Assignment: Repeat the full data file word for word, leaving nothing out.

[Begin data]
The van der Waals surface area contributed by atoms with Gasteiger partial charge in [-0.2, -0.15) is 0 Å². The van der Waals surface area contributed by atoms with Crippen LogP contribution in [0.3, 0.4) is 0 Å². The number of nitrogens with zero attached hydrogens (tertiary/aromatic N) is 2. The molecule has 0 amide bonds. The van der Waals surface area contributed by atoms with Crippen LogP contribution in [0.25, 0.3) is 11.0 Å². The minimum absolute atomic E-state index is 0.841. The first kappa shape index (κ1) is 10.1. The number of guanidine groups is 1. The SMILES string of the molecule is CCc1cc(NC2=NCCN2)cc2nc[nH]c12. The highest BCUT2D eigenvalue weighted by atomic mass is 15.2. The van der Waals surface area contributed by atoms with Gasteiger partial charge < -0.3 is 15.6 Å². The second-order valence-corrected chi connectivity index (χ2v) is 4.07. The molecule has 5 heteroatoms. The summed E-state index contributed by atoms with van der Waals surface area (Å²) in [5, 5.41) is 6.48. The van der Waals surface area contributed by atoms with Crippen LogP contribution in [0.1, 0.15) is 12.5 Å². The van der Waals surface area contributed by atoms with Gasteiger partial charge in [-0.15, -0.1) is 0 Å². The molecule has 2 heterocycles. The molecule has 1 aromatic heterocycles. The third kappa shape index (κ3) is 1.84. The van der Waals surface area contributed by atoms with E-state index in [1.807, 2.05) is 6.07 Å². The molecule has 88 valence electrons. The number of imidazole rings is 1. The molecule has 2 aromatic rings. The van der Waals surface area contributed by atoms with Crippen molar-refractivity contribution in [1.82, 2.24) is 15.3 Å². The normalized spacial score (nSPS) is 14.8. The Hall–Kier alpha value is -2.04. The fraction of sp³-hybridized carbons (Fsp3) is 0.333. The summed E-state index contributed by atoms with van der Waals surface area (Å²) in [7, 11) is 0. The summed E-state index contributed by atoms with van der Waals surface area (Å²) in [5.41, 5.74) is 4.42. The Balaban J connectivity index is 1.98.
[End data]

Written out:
The van der Waals surface area contributed by atoms with Gasteiger partial charge in [-0.2, -0.15) is 0 Å². The van der Waals surface area contributed by atoms with Crippen LogP contribution in [0.3, 0.4) is 0 Å². The number of nitrogens with zero attached hydrogens (tertiary/aromatic N) is 2. The molecule has 0 amide bonds. The van der Waals surface area contributed by atoms with Crippen LogP contribution in [0.25, 0.3) is 11.0 Å². The minimum absolute atomic E-state index is 0.841. The first kappa shape index (κ1) is 10.1. The number of guanidine groups is 1. The SMILES string of the molecule is CCc1cc(NC2=NCCN2)cc2nc[nH]c12. The highest BCUT2D eigenvalue weighted by atomic mass is 15.2. The van der Waals surface area contributed by atoms with Gasteiger partial charge < -0.3 is 15.6 Å². The second-order valence-corrected chi connectivity index (χ2v) is 4.07. The molecule has 5 heteroatoms. The summed E-state index contributed by atoms with van der Waals surface area (Å²) in [5, 5.41) is 6.48. The van der Waals surface area contributed by atoms with Crippen LogP contribution in [0.1, 0.15) is 12.5 Å². The van der Waals surface area contributed by atoms with Gasteiger partial charge in [-0.15, -0.1) is 0 Å². The molecule has 2 heterocycles. The molecule has 1 aromatic heterocycles. The third kappa shape index (κ3) is 1.84. The van der Waals surface area contributed by atoms with E-state index in [1.807, 2.05) is 6.07 Å². The molecule has 88 valence electrons. The number of imidazole rings is 1. The molecule has 2 aromatic rings. The van der Waals surface area contributed by atoms with Crippen molar-refractivity contribution in [1.82, 2.24) is 15.3 Å². The normalized spacial score (nSPS) is 14.8. The Hall–Kier alpha value is -2.04. The fraction of sp³-hybridized carbons (Fsp3) is 0.333. The summed E-state index contributed by atoms with van der Waals surface area (Å²) in [7, 11) is 0. The summed E-state index contributed by atoms with van der Waals surface area (Å²) in [5.41, 5.74) is 4.42. The Balaban J connectivity index is 1.98.